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Republican leaders express uncertainty with adopting new Ohio legislative district maps

Senate President Matt Huffman (R-Lima) speaks to reporters at a press conference after Senate session on May 19, 2021.
Karen Kasler
/
Statehouse News Bureau

The Ohio Redistricting Commission must adopt new state House and Senate district maps by the end of the day tomorrow, but whether a new plan will actually be adopted remains unknown.

Senate President Matt Huffman (R-Lima) says GOP mapmakers have been trying to work on a new plan to comply with the latest supreme court order on new district maps.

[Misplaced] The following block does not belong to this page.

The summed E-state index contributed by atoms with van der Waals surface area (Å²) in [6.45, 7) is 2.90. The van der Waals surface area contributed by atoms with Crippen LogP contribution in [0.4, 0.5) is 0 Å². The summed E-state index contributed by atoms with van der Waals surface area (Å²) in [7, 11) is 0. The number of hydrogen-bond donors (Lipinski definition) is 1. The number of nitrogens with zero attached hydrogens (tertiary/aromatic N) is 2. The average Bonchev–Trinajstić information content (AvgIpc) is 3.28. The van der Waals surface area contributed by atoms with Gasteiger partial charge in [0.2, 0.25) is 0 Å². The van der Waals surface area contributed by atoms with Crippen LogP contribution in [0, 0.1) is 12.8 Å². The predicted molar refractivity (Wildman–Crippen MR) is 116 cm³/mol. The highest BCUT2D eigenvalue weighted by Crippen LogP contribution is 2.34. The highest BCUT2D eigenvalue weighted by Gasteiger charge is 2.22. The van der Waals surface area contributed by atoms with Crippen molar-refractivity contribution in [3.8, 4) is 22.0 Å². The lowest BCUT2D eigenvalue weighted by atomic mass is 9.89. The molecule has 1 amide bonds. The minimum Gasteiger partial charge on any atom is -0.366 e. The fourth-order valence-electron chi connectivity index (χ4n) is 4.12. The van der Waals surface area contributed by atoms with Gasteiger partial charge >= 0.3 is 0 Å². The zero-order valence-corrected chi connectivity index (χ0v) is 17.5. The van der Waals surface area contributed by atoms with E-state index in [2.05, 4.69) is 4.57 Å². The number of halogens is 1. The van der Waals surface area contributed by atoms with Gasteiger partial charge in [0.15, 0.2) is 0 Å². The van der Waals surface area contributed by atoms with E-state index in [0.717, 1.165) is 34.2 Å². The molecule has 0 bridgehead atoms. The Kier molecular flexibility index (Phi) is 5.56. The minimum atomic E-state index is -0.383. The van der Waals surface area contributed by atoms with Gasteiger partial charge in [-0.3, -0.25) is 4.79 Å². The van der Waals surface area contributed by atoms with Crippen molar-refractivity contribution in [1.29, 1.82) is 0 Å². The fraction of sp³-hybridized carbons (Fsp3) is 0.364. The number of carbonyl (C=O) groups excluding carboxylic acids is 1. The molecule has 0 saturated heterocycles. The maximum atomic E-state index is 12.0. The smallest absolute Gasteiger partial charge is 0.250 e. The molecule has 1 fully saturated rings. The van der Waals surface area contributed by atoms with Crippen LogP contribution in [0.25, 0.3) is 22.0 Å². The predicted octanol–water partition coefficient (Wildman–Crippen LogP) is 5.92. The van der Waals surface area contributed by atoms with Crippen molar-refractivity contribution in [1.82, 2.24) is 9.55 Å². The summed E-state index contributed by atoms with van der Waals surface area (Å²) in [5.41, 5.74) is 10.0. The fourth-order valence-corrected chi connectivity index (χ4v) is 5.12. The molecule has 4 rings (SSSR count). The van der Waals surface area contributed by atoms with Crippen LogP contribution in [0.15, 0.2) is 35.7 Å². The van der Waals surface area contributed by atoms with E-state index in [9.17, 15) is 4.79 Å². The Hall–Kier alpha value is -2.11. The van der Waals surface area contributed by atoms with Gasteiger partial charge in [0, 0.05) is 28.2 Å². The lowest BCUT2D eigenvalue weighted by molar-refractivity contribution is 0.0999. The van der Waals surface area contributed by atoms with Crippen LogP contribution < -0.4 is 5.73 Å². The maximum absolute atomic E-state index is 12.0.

"The question is, can we abide by all of those principles in a 10-day period, draw a new map that a majority of the commission will support? And at the moment we don't know the answer to that question," says Huffman.

The Ohio Redistricting Commission has been ordered to adopt new district maps that reflect Ohio's partisan split among voters, which is about 54% Republican and 46% Democratic.

Previous, invalidated maps have given the GOP a larger advantage than that ratio.

Republican leaders they have not found a way of hitting that ratio without violating other constitutional requirements such as splitting municipalities or grouping incumbents.

Democratic redistricting commission members and fair district advocates have released their own proposed maps which they say would be found constitutional by the Ohio Supreme Court.

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